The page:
If you watched the Olympics, you would not have missed the neon green shoes on the feet of some 400 athletes. Well it’s not the first time that athletes have worn Nike shoes during the Olympics, but it is definitely the first time that they have worn this color. Earlier, Nike used to make shoes that matched the uniforms of the athletes. The shoes ‘matched’, which means that they blended with the uniforms. Nike did not like that for nobody really noticed them. Martin Lotti, the designer at Nike, was not happy just designing shoes; he wanted to be noticed. So he chose a color that was bound to stand out – be it the racing track, the boxing ring, or any other event. He colored his shoes neon green and made every athlete wear them. There was no chance that anyone could miss them. So while Adidas was the official sponsor of the game, it’s once again Nike’s shoes that got noticed.
If you stick by certain basic rules, chances of going wrong are reduced remarkably. Like in the above mentioned case, when people go to watch the Olympics, they go to watch the athletes. So if any brand wants to get noticed, the most logical thing would be to be as near to the athletes as possible. Nike did just that. It thought ‘athletes’ and all marketing and branding efforts were concentrated around the athlete. So while Coca Cola is rumored to have paid $100 million and Adidas has apparently shelled out around $63 million, it is Nike who did not spend any money on sponsorships that got the maximum attention. Branding is all about creating the right impact and Nike was bang on target this time. Branding is also about creating customer satisfaction, but surprisingly, many companies lose this focus and finally lose out in the race.
IT’S FOR THE CUSTOMER, SILLY
Peter Drucker quoted a long time back, “There is only one valid definition of a business purpose: to create a customer.” This simple fact is overlooked by many. First, you have customers, and the rest follows later. However logical and simple the concept, some companies just fail to implement it. For many, the focus is on ‘shareholders’. They rationalize that if shareholders are happy, the company is doing good.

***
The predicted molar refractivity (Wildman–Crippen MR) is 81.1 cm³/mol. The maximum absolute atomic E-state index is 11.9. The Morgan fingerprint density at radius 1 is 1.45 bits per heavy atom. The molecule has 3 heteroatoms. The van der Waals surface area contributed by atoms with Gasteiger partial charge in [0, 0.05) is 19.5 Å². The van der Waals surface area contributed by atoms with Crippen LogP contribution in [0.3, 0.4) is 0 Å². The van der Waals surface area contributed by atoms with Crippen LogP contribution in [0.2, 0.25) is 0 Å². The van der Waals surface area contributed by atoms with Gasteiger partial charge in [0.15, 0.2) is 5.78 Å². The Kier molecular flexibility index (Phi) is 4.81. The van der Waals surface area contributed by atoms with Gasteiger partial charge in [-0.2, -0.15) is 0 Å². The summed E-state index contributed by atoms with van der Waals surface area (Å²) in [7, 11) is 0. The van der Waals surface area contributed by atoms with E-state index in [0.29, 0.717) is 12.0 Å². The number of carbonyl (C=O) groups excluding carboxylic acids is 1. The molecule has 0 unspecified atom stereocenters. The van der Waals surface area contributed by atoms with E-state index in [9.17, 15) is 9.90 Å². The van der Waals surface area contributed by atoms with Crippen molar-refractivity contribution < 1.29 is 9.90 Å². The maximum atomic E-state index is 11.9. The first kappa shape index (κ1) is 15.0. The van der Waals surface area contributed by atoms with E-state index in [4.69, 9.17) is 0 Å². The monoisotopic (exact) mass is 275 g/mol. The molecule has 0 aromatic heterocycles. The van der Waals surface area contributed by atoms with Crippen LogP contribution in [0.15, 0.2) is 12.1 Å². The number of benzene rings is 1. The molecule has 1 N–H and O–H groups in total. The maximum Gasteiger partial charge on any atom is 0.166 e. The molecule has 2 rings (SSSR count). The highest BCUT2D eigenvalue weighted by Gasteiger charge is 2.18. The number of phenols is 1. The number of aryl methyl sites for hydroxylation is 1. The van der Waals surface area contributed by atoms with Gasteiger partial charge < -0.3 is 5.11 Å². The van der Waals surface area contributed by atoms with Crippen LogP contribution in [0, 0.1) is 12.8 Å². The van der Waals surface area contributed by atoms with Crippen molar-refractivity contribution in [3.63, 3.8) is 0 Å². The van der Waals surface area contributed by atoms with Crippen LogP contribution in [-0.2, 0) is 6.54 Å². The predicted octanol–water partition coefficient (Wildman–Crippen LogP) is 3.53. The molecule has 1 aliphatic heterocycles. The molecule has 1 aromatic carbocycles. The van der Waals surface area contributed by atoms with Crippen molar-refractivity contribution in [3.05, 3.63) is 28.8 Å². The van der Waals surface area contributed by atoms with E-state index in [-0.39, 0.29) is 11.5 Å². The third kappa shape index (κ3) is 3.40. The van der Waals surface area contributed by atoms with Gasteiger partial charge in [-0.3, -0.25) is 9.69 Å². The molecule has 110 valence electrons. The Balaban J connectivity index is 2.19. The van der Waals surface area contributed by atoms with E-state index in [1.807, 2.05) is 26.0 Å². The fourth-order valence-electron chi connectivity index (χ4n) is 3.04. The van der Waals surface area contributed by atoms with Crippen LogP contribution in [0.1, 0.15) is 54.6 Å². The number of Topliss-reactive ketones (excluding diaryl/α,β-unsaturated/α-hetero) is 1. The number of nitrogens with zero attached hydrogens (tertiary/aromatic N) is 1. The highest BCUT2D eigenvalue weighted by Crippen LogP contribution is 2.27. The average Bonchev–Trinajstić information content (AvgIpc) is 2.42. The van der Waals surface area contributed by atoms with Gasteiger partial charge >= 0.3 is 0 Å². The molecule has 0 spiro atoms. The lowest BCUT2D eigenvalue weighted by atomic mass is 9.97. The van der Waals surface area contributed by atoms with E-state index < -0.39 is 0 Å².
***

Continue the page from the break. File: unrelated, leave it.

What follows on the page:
Jack Welch is one of the best examples of a CEO who is known for his capacity to grow shareholder value. He moved GE from a market value of $14 billion to $484 billion; making it the most valuable and largest company in the world. It was the one company that met market expectations every quarter for almost 48 quarters, and it delighted shareholders for 12 years. So if shareholder expectations are the benchmark, then GE should have been the strongest company. But surprisingly, after Jack Welch retired, the company’s market capitalization started going down and today, GE has lost 60% of that value. How could this happen? The answer is simple; the earnings and the balance sheets were ‘managed’. There was no ‘real’ value creation happening in the company. This is one of the reasons why every day, a new accounting scandal emerges in the corporate world and companies that looked so strong and sturdy just disappear.
It’s customer delight and not shareholder delight that makes a company really outperform its competitors. Time and again, it has been proved that the company, which did not shift its focus from the customer, come what may, won in the long run .
The iPhone 5 was launched recently. It’s a phone the world had been waiting for with great anticipation. That’s because this is one company that never cared for Wall Street or the shareholders. It believed in only one rule – delighting the customer. In fact, Apple’s iconic founder Steve Jobs never left an opportunity to bring out the fact that he did not bother about shareholders, and what mattered was delighting the customer beyond expectations. His energy was focused on developing a new product and his consumers loved him for that. Apple fans world over adore the company, and do not care about the technology that it uses. So while the tech geeks might not rate the iPhone 4S very highly, the fact is that Apple sold four million iPhone 4 handsets in three days; the maxi mum a phone has ever sold in corporate history. The iPhone 5, which was launched a few days back, has been judged by many as lacking the ‘knockout gasping features’ that people have started to expect from Apple. But it will still sell 22 million units in the September quarter. In fact, after the launch, experts have revised their figures and are thinking that it will touch 27 million. According to some, the new device should sell as many as all the previous models combined. JP Morgan has even calculated that iPhone 5 could add half a percentage point to the country’s GDP growth!! Once again, you’ll see lines in front of Apple stores and share prices will start moving up.
A company that specializes in delighting its customers looks different, feels different and behaves differently. As Roger Martin, in his book “Fixing the Game”, says “To delight customers, a radically different kind of management needs to be in place, with a different role for the managers, a different way of coordinating work, a different set of values and a different way of communicating. This is not rocket science.” These organizations are not dominated by the sales force or the accountants, who only talk numbers; but by people who know how to create value. After all, it is commonsense that delighting the customer is what gets a business profits.
Business is finally for the customers and shareholder satisfaction is the consequence of correct strategies and not the strategy, silly!! Read more....
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